For Palahniuk, the more acute the angle the better, but his is another solid entry in the Crown Journey series, with its...



Novelist Palahniuk (Lullaby, 2002, etc.) squires readers through Portland at its outlandish best.

The author moved to the city fresh out of high school, like others who went west and fetched up in the cheapest city they could find. “This gives us the most cracked of the crackpots,” says Palahniuk, citing a theory suggested by a friend, “the misfits among misfits.” In a city of the strange and fugitive, it stands to reason that there’d be many odd entertainments, and Palahniuk reports upon a mighty selection. In cool stride, he marvels at the oral storytelling talents of those before the eviction court, gazes at the world’s largest hairball (2½ pounds of solid calcium and hair), stands in awe before the holdings of the vacuum-cleaner museum, encounters the “spirit orbs” (“glowing balls of light that hover and veer”) of 58 messengers from the beyond, and recommends places to get lucky on the sex front, including the Dirty Duck Pub (“for you fans of big men with hairy backs”). Not all is peculiar: Palahniuk reminds us that Portland is a city of gardens, has a crack toy museum, and claims shops where you can get used clothes, used magazines, and chunks of recycled architectural details. But he’s far happier taking a ghoulish tour of the city’s fabled tunnel system: “Down tunnel after tunnel the rope pulls you past scenes of incest and torture. . . . [In] the pitch dark, a crowd of strangers rush the tour group, groping their breasts and genitals. . . . Did I mention the big legal waiver everybody signed?” Tucked into the proceedings are “postcards” from Palahniuk’s own experiences with the city: getting beaten as the victim of a wilding, for instance, or attending the Apocalypse Café, where “the idea is, we’re going to the first potluck after a nuclear holocaust.”

For Palahniuk, the more acute the angle the better, but his is another solid entry in the Crown Journey series, with its premium on deep-dish subjectivity.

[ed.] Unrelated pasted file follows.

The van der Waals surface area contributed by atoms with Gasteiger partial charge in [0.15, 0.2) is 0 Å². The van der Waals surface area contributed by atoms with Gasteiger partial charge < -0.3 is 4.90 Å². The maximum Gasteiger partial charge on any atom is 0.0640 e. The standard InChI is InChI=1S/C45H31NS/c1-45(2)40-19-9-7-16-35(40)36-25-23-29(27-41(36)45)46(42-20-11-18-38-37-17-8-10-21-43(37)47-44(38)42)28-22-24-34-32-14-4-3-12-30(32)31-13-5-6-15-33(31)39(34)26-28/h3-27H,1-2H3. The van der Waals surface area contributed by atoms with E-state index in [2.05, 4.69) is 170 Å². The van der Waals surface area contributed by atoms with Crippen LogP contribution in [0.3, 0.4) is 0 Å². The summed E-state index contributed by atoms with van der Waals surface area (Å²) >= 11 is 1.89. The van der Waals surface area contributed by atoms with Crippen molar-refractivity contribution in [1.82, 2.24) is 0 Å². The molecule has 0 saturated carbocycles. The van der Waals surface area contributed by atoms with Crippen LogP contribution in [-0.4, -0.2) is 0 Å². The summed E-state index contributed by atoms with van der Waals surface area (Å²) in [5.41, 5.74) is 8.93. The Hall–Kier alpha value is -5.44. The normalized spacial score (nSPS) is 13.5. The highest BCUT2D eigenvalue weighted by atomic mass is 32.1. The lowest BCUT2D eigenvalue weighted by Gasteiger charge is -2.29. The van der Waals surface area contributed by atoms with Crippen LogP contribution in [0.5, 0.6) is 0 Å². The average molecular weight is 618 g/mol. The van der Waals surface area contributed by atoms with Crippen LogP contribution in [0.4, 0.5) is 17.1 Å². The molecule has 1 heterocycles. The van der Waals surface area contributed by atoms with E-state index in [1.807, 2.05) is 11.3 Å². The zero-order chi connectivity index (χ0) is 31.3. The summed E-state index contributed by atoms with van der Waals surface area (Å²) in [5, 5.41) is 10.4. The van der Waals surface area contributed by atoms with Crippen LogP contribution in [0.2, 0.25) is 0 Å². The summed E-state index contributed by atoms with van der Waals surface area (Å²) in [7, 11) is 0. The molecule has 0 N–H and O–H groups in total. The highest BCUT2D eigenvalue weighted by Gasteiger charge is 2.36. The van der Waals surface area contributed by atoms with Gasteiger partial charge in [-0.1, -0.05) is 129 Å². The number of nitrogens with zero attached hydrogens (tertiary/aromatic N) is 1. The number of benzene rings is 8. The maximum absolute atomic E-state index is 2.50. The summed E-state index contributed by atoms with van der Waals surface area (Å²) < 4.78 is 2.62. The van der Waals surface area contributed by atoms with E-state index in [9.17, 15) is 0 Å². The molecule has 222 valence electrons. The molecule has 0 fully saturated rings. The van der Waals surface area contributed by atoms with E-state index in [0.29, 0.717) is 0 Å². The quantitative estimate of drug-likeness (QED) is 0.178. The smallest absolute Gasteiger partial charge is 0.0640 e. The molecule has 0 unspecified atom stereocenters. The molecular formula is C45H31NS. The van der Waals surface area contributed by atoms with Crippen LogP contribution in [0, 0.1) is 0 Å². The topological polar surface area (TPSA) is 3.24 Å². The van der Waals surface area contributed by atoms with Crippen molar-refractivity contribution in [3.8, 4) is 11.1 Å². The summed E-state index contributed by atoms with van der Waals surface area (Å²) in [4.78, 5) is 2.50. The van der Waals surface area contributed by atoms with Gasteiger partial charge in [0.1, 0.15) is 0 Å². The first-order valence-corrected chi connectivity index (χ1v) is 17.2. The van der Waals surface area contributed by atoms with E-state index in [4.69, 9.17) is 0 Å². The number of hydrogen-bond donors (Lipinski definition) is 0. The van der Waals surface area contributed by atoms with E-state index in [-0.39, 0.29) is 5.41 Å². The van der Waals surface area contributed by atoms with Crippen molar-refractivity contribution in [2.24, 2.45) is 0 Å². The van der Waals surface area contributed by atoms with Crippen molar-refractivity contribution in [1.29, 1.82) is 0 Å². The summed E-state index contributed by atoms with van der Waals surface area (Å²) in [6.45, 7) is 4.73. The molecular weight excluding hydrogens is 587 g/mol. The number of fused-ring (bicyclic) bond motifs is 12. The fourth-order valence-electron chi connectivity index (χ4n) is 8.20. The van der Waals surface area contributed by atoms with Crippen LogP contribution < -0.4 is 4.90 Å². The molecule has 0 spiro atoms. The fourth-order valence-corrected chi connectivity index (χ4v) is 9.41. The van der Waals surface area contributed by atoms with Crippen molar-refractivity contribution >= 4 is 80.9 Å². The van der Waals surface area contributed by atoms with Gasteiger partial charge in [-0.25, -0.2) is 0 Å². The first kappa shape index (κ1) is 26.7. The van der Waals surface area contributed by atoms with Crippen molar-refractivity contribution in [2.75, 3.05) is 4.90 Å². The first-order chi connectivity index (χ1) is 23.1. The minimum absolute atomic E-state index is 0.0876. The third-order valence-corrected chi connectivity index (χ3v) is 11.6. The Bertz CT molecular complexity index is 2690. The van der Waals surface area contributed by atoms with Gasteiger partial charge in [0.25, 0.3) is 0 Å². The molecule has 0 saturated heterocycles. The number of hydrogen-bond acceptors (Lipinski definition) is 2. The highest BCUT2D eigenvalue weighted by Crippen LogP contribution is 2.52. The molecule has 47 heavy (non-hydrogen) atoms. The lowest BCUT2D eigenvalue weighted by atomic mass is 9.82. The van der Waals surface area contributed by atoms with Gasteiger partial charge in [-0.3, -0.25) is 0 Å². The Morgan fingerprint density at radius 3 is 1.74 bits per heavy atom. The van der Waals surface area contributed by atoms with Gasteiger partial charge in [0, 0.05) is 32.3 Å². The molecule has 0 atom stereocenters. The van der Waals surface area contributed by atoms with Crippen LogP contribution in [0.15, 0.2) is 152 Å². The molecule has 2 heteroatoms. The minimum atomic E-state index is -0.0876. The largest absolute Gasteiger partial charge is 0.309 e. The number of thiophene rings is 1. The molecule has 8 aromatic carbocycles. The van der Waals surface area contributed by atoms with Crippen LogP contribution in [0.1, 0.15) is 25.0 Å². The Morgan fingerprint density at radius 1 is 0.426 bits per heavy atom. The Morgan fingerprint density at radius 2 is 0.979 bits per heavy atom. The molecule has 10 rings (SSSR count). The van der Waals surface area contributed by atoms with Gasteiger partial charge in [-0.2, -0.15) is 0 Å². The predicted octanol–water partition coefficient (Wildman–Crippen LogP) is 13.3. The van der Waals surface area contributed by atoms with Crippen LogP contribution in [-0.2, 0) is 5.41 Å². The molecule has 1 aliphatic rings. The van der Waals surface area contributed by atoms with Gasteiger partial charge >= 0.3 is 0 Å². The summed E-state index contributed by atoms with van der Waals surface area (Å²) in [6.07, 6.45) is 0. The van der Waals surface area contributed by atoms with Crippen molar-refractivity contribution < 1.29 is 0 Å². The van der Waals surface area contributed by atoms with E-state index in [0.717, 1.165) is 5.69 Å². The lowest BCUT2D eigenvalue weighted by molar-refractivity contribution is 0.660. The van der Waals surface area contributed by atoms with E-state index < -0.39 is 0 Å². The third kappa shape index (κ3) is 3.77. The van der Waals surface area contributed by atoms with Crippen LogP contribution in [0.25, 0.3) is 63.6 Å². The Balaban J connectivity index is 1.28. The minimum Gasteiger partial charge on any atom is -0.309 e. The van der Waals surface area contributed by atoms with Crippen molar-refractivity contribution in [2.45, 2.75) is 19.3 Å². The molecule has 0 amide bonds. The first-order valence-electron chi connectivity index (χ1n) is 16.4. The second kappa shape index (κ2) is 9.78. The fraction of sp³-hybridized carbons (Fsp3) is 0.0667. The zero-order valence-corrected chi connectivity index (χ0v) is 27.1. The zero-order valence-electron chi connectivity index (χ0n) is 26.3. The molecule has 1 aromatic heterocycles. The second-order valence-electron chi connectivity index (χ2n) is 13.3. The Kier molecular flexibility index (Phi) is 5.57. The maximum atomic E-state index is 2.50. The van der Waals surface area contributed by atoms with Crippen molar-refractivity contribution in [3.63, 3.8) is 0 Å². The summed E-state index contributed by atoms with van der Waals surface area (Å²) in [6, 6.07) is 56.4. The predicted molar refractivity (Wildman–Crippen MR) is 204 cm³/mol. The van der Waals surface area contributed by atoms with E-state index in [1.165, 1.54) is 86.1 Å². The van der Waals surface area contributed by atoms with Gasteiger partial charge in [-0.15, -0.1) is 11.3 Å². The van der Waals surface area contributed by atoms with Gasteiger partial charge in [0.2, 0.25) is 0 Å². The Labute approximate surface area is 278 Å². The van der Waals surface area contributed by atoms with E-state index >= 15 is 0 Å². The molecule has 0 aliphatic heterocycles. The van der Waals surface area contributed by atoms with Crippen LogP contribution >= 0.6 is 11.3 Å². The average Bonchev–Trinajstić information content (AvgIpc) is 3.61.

Pub Date: July 8, 2003

ISBN: 1-4000-4783-8

Page Count: 176

Publisher: Crown

Review Posted Online: May 20, 2010

Kirkus Reviews Issue: May 1, 2003

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Stricter than, say, Bergen Evans or W3 ("disinterested" means impartial — period), Strunk is in the last analysis...



Privately published by Strunk of Cornell in 1918 and revised by his student E. B. White in 1959, that "little book" is back again with more White updatings.

Stricter than, say, Bergen Evans or W3 ("disinterested" means impartial — period), Strunk is in the last analysis (whoops — "A bankrupt expression") a unique guide (which means "without like or equal").

Pub Date: May 15, 1972

ISBN: 0205632645

Page Count: 105

Publisher: Macmillan

Review Posted Online: Oct. 28, 2011

Kirkus Reviews Issue: May 1, 1972

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Noted jazz and pop record producer Thiele offers a chatty autobiography. Aided by record-business colleague Golden, Thiele traces his career from his start as a ``pubescent, novice jazz record producer'' in the 1940s through the '50s, when he headed Coral, Dot, and Roulette Records, and the '60s, when he worked for ABC and ran the famous Impulse! jazz label. At Coral, Thiele championed the work of ``hillbilly'' singer Buddy Holly, although the only sessions he produced with Holly were marred by saccharine strings. The producer specialized in more mainstream popsters like the irrepressibly perky Teresa Brewer (who later became his fourth wife) and the bubble-machine muzak-meister Lawrence Welk. At Dot, Thiele was instrumental in recording Jack Kerouac's famous beat- generation ramblings to jazz accompaniment (recordings that Dot's president found ``pornographic''), while also overseeing a steady stream of pop hits. He then moved to the Mafia-controlled Roulette label, where he observed the ``silk-suited, pinky-ringed'' entourage who frequented the label's offices. Incredibly, however, Thiele remembers the famously hard-nosed Morris Levy, who ran the label and was eventually convicted of extortion, as ``one of the kindest, most warm-hearted, and classiest music men I have ever known.'' At ABC/Impulse!, Thiele oversaw the classic recordings of John Coltrane, although he is the first to admit that Coltrane essentially produced his own sessions. Like many producers of the day, Thiele participated in the ownership of publishing rights to some of the songs he recorded; he makes no apology for this practice, which he calls ``entirely appropriate and without any ethical conflicts.'' A pleasant, if not exactly riveting, memoir that will be of most interest to those with a thirst for cocktail-hour stories of the record biz. (25 halftones, not seen)

Pub Date: May 1, 1995

ISBN: 0-19-508629-4

Page Count: 224

Publisher: Oxford Univ.

Review Posted Online: May 20, 2010

Kirkus Reviews Issue: March 1, 1995

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